“I don’t know what to call you in this language.”

And that’s what I love about words

because if I don’t have one in my repertoire

you probably do in yours

and that’s why we need each other

so desperately

and that’s why that night

in that bar in Nashville

(so close to my home and so far from yours)

when you told me

raro was the only name for me:

unusual and

odd and

quirky and

extraordinary and

queer,

I smiled.

On the days I don’t belong in English,

I have a home in Spanish.

And other days

there’s room for me in French

or Arabic

or Afrikaans

or davvisámegiella,

the language of my mother.

Beautiful friend,

our difference reminds me

there’s always room.

A cobblestone patio

and dancing shadows

café lights jostled by the wind

and you

and me

and a bottle of wine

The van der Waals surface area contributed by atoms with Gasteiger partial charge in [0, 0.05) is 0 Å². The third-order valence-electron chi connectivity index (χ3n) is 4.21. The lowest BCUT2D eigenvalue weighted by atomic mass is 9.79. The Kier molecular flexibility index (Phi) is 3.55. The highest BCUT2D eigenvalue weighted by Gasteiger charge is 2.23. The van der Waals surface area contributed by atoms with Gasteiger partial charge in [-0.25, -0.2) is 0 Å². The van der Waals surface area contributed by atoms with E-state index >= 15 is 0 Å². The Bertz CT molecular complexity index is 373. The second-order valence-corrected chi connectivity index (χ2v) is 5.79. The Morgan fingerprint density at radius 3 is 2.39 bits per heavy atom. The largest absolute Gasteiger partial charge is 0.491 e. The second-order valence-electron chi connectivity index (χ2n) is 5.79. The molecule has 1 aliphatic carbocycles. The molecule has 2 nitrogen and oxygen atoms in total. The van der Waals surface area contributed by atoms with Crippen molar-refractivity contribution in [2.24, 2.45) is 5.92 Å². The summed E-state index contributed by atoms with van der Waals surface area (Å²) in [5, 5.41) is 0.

and the flamenco

and the crickets

alive and laughing together

here in the summer night

The sky was phasing through electric purples and pulling jealously at my hair through the open windows of the Thunderbird as we raced around the curve of the road, and in the blue fields framed by black treelines and graying fences the lightning bugs flickered, stretched into lines as we flew and I marveled, laughed that we were making the jump to lightspeed, but you wouldn’t hear me over the pulse of the radio or the rush of the wind and so our hands were the only parts of our worlds that touched on the way home that night.

I’m not sure how I became twenty-seven.